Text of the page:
Steam Punk

I can’t remember the first time I saw some sort of steam-punk accessory, but I fell in love instantly. There’s something about naked metal adorning stripped-down mechanics that pulls at my geek nature.

There’s one glaring problem, though; I couldn’t find any examples where steam-punk was anything but pure fashion, without any function to speak of.

Show me the Light

Last month, while visiting the uncle of a friend, I tried playing his cello. While acquainting myself with it, I noticed that the strings weren’t tuned by turning pegs directly attached to the bit the string was wrapped around; rather, a cog was in its place, and a sort of thick-threaded screw coming from behind turned the cog to tune the string.

Finally, he could keep the thing in tune, and I found a beautiful example of working steam-punk.

Issues

Since then, I’ve been looking around and examining some issues:

  • There are usually better ways : With today’s technology, we very rarely have the chance to use victorian engineering effectively. Steam is out of the question, with electricity virtually everywhere, and mechanical sytems are being replaced by solid-state technologies.
  • Different Aesthetics : Modern-day design tends to reduce everything to its simplest components, which really doesn’t help those big clunky steam-punk attributes.
  • Everything is Manufactured : In today’s world, everything comes ready-built. You can sometimes move a couple parts, but overall the only thing you can do is re-case it. It seems kind of backwards to rip something apart and rebuild it differently if the new build isn’t actually better.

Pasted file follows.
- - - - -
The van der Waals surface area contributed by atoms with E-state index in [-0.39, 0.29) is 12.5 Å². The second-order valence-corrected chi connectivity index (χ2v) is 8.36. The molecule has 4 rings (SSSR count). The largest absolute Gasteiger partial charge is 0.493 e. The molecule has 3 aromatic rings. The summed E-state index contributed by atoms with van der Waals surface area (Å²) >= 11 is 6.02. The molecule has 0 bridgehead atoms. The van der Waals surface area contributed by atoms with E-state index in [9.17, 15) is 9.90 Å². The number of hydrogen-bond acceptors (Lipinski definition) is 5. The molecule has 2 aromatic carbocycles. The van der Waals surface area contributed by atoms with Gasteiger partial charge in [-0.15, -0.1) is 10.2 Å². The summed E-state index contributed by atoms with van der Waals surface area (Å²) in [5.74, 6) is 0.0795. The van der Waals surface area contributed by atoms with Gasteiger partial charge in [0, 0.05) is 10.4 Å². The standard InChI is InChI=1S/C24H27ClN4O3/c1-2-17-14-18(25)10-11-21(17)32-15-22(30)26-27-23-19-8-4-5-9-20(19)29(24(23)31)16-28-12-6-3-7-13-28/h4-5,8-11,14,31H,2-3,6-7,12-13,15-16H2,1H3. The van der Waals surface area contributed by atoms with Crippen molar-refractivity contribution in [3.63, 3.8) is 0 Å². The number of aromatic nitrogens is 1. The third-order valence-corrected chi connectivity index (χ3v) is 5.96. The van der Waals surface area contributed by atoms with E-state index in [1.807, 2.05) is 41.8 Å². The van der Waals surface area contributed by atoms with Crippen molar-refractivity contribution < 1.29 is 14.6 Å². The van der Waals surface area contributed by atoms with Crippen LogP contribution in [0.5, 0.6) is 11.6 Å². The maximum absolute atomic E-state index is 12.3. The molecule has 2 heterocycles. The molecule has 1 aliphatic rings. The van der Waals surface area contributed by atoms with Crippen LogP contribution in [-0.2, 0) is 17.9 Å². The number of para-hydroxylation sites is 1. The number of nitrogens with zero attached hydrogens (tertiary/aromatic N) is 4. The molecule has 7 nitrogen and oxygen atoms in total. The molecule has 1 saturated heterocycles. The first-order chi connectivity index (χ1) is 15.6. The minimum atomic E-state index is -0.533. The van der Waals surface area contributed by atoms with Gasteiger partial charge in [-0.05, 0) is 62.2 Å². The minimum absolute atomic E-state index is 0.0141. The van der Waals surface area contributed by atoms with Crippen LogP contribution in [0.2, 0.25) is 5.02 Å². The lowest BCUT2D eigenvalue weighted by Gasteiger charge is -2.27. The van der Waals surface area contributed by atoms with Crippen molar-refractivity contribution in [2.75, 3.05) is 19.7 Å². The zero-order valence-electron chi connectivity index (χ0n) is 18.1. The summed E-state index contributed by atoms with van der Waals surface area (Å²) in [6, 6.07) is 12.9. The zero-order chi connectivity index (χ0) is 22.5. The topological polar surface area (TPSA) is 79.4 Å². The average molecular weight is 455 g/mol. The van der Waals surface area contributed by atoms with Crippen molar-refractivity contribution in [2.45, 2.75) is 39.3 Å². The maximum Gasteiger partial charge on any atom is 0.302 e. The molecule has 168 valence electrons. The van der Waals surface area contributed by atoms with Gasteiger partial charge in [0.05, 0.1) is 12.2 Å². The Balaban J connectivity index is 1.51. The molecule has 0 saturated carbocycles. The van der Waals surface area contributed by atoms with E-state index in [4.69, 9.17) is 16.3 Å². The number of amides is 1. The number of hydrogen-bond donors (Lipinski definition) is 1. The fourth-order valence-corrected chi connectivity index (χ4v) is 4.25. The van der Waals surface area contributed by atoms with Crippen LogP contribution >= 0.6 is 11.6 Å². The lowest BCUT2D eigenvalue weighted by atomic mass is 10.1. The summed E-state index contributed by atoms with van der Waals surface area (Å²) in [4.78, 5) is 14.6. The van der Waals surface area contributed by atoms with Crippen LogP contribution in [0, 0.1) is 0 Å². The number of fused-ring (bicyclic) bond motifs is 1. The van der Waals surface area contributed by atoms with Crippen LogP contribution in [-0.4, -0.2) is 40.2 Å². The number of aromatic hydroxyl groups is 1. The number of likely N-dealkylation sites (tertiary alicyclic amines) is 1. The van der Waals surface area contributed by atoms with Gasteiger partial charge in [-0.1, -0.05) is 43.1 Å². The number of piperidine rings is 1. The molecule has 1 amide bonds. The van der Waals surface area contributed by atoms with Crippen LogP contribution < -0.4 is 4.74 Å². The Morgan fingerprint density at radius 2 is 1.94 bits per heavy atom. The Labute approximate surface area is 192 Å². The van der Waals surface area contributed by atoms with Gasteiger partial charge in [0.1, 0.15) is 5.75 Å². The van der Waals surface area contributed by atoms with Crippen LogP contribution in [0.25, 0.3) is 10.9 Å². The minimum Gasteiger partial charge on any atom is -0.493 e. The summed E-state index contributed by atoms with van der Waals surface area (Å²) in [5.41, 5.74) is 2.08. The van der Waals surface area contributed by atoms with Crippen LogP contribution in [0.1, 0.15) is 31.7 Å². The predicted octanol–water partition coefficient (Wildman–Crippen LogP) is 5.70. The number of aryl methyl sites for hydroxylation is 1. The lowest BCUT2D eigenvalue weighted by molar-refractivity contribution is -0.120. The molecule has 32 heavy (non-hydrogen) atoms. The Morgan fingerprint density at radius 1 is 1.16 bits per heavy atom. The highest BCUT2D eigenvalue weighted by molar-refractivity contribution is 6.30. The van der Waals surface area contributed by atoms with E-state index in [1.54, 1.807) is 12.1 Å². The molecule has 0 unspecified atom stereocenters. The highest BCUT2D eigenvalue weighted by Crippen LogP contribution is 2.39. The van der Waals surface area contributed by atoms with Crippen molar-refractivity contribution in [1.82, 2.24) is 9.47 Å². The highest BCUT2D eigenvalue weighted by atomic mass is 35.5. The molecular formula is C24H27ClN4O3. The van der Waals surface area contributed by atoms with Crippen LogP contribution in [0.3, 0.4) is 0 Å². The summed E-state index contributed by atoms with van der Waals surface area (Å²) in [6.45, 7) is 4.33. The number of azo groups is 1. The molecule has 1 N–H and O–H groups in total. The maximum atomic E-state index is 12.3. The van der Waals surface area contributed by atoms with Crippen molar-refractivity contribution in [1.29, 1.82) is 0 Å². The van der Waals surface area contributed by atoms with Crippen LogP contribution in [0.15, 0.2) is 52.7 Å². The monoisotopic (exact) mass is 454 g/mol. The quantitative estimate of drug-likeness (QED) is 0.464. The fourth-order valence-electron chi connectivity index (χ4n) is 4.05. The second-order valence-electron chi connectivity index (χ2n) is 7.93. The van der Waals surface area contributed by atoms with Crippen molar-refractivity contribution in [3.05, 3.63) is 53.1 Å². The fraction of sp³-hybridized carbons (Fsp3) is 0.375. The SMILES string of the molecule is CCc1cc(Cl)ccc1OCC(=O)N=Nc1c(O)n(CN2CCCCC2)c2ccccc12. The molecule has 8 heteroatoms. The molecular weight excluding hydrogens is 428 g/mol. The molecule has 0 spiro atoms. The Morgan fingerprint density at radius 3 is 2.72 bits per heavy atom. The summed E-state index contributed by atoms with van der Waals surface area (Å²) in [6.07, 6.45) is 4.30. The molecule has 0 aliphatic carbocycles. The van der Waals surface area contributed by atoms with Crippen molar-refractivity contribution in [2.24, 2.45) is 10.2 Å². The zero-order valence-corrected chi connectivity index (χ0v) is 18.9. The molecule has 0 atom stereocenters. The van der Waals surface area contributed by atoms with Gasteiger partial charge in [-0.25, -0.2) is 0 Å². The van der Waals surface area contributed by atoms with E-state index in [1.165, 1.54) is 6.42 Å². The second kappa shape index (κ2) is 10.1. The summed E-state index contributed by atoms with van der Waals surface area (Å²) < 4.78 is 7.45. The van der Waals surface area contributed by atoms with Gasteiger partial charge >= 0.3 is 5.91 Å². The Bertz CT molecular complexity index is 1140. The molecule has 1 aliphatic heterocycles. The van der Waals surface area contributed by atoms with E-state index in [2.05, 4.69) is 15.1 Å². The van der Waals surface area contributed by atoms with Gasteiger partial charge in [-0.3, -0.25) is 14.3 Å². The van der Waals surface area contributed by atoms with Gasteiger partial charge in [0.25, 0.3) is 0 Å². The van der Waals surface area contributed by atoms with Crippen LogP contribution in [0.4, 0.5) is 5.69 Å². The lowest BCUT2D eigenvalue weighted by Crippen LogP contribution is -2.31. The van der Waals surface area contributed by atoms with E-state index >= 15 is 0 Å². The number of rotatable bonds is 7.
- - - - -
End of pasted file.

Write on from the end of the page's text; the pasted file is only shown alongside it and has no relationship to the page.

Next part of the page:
Marriage of Mechanic and Electric

The obvious question, then, is “What can we do to keep the charm of the mechanical while using electricity?”

  • Think Outside the Circuitbox : The most obvious use for steam-punk is in things that require engineering and mechanics. The clock on your wall, your cabinets, your doors, and all manner of appliances have a multitude of mechanical bits.
  • Jewelery : Try not to. Dangling cogs from your ears or wearing vacuum-tube necklaces can be gaudy and rarely works well. Gears are supposed to make things move, so use them for that purpose if you use them in ornamentation.
  • Strip it Down : Forget mechanics for a while. Half the beauty of steam-punk is the display. Strip off as much of the casing as you can; perhaps bolt the pieces together if they fall apart without the case. Never again will your toast get stuck in the toaster.
  • Always look for Opportunites : Keep an eye out for anything which could be solved using gears or widgets. Keep in mind that a solid engineering mind is needed to get everything working as intended.
  • Other Victorian Fashions : Engineering wasn’t all the Victorians were good for! Some of the patents from that era are stupendous: couches and beds and desks, all in one, and combinations of all sorts of household furniture into compact, transformable pieces. As they say, convergence technologies are coming strong!

New Possibilities

So I’m optimistic for the future. I think I’ll find a great number of things that could be made steam-punk, and I’ll eventually find myself with a full complement.

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3 Responses to “Steam Punk”

  1. Sylvia says:

    What is steam-punk? Please educate me. :)

  2. I should have added some examples!
    Steam-punk is generally a mix of Victorian-era design with strong elements of engineering and mechanics. For example, this lovely keyboard:

    There’s a lot of hype around goggles and cogs and brass bits.

  3. Kevin says:

    I searched for steampunk winnipeg looking to see where I can buy some stuff and look what came up! lol

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